Another big ACh-related possibility in my mind is basically an organophosphate (OP) toxicity or “nerve gas toxicity” due to irreversible inhibition of acetylcholinesterase (AChE).  I often felt like my symptoms overall fluctuated between a nerve gas toxicity and a good shot of Atropine (the antidote to OP toxicity).  And I felt like literally all of my symptoms, including these eye symptoms, could quite easily be muscarinic in nature, as well as nicotinic.  Not only that, but remember that one of the Black Box Warnings for FQ literally states that “Fluoroquinolones have neuromuscular blocking activity”.  This is a big clue in itself from pharma about a potential mechanism of action here.  As an aside, non-neuronal ACh is implicated in tendon pathologies, and ACh pathology could easily be implicated in every other organ system as well.  This includes cholinergic innervations of the thyroid gland and axis.

Lastly, I also suspected some form of Serotonin Syndrome (SS) or monoamine oxidase inhibition (MOAi).  This was for several reasons.  One of them was that I had once tried Prozac in 1990, after the death of a family member, but only lasted a day or two on it.  This was because I always remembered this very characteristic pain around my eyes, along with disorientation and a bit of nausea – which is exactly what I’m experiencing now with my eyes (except now it’s permanent).  Fluoxetine (Prozac) not only acts as a Selective Serotonin Reuptake Inhibitor (SSRI), but also has substantial binding to all five muscarinic (acetylcholine) receptors.  So once again, I suppose this effect could be due to the muscarinic actions of Prozac (the side effects) rather than the serotonin effects.  But I also had noticed that with the major massive flares I had experienced, the day before I would actually feel really good – as if I were passing through some sort of “sweet spot” while “on the way up”.  I started questioning if this feeling was a sudden burst or surge of serotonin, which initially made me feel good.   (Update:  this is another reason I started suspecting Mast Cell Activation Syndrome as well).    By the next day though, I was “too high” (or maybe too low, I have no way of knowing exactly what was going on within me) — and the resultant flaring could have possibly included this component as well.  I also felt I suffered from the “cheese effect” – if FQ’s somehow irreversibly inhibit monoamine oxidases, a build up of tyramine from tyrosine could occur, essentially leading to an adrenergic crisis.  I already suspected a tyrosine metabolism dysfunction.  And monoamine oxidases, by the way, are a family of enzymes bound to the outer membrane of mitochondria in most cell types in the body.   So if mitochondria are being damaged or depleted by FQ’s, it’s reasonable to assume that monoamine oxidases will be in short supply as well.    And MOA’s are necessary for a number of important neurotransmitter reactions.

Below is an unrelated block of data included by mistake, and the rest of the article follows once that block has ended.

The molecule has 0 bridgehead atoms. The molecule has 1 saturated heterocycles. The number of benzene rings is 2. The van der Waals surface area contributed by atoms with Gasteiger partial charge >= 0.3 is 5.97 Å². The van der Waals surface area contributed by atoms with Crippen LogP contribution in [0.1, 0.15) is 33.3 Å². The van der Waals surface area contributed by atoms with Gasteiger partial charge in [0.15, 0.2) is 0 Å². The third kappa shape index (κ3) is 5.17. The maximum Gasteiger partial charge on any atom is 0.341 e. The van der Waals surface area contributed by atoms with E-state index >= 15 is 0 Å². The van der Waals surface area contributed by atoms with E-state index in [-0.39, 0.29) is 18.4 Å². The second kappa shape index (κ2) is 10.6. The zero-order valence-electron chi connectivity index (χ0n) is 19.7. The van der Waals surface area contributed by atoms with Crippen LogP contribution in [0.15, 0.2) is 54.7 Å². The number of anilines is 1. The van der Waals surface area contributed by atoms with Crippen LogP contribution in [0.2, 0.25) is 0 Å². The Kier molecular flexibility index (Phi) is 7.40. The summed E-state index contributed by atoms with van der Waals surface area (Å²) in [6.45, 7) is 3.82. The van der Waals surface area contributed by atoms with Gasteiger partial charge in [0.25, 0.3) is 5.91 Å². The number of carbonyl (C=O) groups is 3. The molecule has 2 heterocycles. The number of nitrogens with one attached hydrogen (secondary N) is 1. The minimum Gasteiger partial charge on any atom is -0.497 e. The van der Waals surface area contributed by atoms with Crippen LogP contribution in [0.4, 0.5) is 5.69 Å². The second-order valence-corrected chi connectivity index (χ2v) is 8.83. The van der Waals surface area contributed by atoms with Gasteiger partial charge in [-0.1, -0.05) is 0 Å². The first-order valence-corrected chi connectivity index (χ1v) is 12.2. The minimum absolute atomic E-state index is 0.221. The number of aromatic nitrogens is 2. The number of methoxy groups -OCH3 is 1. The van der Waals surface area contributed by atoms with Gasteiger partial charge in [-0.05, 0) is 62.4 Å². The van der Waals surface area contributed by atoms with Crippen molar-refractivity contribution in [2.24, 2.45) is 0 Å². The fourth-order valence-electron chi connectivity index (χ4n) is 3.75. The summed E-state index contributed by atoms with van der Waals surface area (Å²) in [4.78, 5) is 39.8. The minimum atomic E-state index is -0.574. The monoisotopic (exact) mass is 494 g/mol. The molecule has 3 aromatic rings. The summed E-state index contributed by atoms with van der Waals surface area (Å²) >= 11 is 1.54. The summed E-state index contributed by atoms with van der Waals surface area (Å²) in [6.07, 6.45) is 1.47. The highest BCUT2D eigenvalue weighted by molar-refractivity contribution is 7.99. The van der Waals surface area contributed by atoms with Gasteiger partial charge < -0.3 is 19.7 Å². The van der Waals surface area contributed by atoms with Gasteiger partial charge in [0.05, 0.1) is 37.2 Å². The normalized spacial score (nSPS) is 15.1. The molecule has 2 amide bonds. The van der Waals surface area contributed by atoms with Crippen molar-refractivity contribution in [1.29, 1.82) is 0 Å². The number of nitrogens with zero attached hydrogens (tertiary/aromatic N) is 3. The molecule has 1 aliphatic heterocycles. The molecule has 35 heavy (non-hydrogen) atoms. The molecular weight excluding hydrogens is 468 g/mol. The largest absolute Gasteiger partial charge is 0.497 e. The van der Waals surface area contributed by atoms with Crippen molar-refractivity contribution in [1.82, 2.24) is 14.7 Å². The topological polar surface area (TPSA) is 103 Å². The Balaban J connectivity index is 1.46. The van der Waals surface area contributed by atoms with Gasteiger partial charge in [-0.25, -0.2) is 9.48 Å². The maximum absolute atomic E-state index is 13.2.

I know I’ve mentioned a lot of potential mechanisms here.  Wiki is always a good place to start for basic information on any of the phrases or words I’ve mentioned.  From there, go on to PubMed to learn more.